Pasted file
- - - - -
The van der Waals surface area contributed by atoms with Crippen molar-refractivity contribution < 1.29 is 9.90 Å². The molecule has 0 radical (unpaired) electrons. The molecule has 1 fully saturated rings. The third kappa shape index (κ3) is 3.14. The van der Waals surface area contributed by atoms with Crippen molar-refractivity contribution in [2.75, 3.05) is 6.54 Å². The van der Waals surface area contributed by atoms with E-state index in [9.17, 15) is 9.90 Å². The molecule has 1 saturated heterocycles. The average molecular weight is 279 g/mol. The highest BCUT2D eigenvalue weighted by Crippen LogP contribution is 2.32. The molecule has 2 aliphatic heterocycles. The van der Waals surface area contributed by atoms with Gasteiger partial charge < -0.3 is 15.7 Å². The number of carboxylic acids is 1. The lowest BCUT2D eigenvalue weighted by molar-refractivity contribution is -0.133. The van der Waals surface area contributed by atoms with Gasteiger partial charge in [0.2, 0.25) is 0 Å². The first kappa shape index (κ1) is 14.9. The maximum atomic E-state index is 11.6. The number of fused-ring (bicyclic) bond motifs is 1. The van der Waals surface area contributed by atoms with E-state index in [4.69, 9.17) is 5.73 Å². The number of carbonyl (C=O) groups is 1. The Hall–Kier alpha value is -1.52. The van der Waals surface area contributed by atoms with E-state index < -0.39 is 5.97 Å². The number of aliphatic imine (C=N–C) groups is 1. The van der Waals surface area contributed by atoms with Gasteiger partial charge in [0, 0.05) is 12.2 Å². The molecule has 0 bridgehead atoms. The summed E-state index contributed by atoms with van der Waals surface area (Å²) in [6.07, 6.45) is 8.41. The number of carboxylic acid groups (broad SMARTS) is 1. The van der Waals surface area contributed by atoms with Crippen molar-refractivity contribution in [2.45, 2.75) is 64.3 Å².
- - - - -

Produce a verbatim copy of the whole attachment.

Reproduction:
The van der Waals surface area contributed by atoms with Crippen molar-refractivity contribution < 1.29 is 9.90 Å². The molecule has 0 radical (unpaired) electrons. The molecule has 1 fully saturated rings. The third kappa shape index (κ3) is 3.14. The van der Waals surface area contributed by atoms with Crippen molar-refractivity contribution in [2.75, 3.05) is 6.54 Å². The van der Waals surface area contributed by atoms with E-state index in [9.17, 15) is 9.90 Å². The molecule has 1 saturated heterocycles. The average molecular weight is 279 g/mol. The highest BCUT2D eigenvalue weighted by Crippen LogP contribution is 2.32. The molecule has 2 aliphatic heterocycles. The van der Waals surface area contributed by atoms with Gasteiger partial charge < -0.3 is 15.7 Å². The number of carboxylic acids is 1. The lowest BCUT2D eigenvalue weighted by molar-refractivity contribution is -0.133. The van der Waals surface area contributed by atoms with Gasteiger partial charge in [0.2, 0.25) is 0 Å². The first kappa shape index (κ1) is 14.9. The maximum atomic E-state index is 11.6. The number of fused-ring (bicyclic) bond motifs is 1. The van der Waals surface area contributed by atoms with E-state index in [4.69, 9.17) is 5.73 Å². The number of carbonyl (C=O) groups is 1. The Hall–Kier alpha value is -1.52. The van der Waals surface area contributed by atoms with E-state index < -0.39 is 5.97 Å². The number of aliphatic imine (C=N–C) groups is 1. The van der Waals surface area contributed by atoms with Gasteiger partial charge in [0, 0.05) is 12.2 Å². The molecule has 0 bridgehead atoms. The summed E-state index contributed by atoms with van der Waals surface area (Å²) in [6.07, 6.45) is 8.41. The number of carboxylic acid groups (broad SMARTS) is 1. The van der Waals surface area contributed by atoms with Crippen molar-refractivity contribution in [2.45, 2.75) is 64.3 Å².